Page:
Lamento Borincano

by Elena Martínez

In 1927 Hernández started a music store with his sister, Victoria. The legend has it that the song "Lamento borincano" was composed there. According to Rafael:

. . . Un día en que se está bruja y llueve mucho, uno de mis compañeros tenía una botella de ron de Puerto Rico, A medida que nos pasábamos la botella, se agolpaban los recuerdos de nuestra islita y nuestras mentes volaban a los soleadas playas de la tierra distante. Las palmeras y todas las cosas bellas de allá. Se no aparecían ese día como la imagen del Paraíso. La nostalgia de esta fría tarde de tristeza atraía mis dedos hacia el piano casi desmantelado que había en el rincón y comencé a tocar la melodía del "Lamento borincano" (Rico Salazar 1999: 191).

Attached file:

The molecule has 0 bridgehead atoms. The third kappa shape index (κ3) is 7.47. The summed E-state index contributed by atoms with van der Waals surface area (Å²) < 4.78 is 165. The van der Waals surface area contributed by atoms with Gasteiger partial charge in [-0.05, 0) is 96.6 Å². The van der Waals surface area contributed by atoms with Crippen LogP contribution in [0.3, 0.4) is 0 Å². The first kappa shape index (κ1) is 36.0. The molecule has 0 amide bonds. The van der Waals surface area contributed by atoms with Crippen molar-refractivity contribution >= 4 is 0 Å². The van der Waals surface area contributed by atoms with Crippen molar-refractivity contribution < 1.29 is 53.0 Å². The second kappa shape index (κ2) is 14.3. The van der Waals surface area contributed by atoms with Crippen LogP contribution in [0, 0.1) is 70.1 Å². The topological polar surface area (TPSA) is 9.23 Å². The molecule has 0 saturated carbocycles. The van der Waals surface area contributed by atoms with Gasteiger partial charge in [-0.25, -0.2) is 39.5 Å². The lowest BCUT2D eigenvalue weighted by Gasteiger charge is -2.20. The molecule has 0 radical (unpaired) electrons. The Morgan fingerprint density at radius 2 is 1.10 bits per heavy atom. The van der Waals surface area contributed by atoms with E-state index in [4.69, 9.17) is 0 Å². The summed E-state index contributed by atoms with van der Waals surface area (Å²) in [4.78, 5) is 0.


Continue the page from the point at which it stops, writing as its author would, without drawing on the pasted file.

Canario became the first of many singers and bands to record it. Composed during the Great Depression "Lamento borincano" is considered his most famous song.


"Lamento Borincano" by Canario y su grupo (c.1930's)

Lamento Borincano 1929

During this time Puerto Rican musicians composed other songs that also are considered standards in the repertoire of popular music and have become unofficial anthems among the Puerto Rican community, such as Lamento Borincano by Hernández and "Sin Bandera" by Pedro Flores. Music historian Jorge Javaríz comments upon their music: The bulk of what we call popular Puerto Rican music was written and recorded in New York. Puerto Rico is the only Latin American country whose popular music was mainly created on foreign soil. The curious thing about this phenomenon is that it was precisely in those years that the popular Puerto Rican song became more Puerto Rican than it has ever been before or since" (Glasser 1995: 90).

Content credits Center for Puerto Rican Studies
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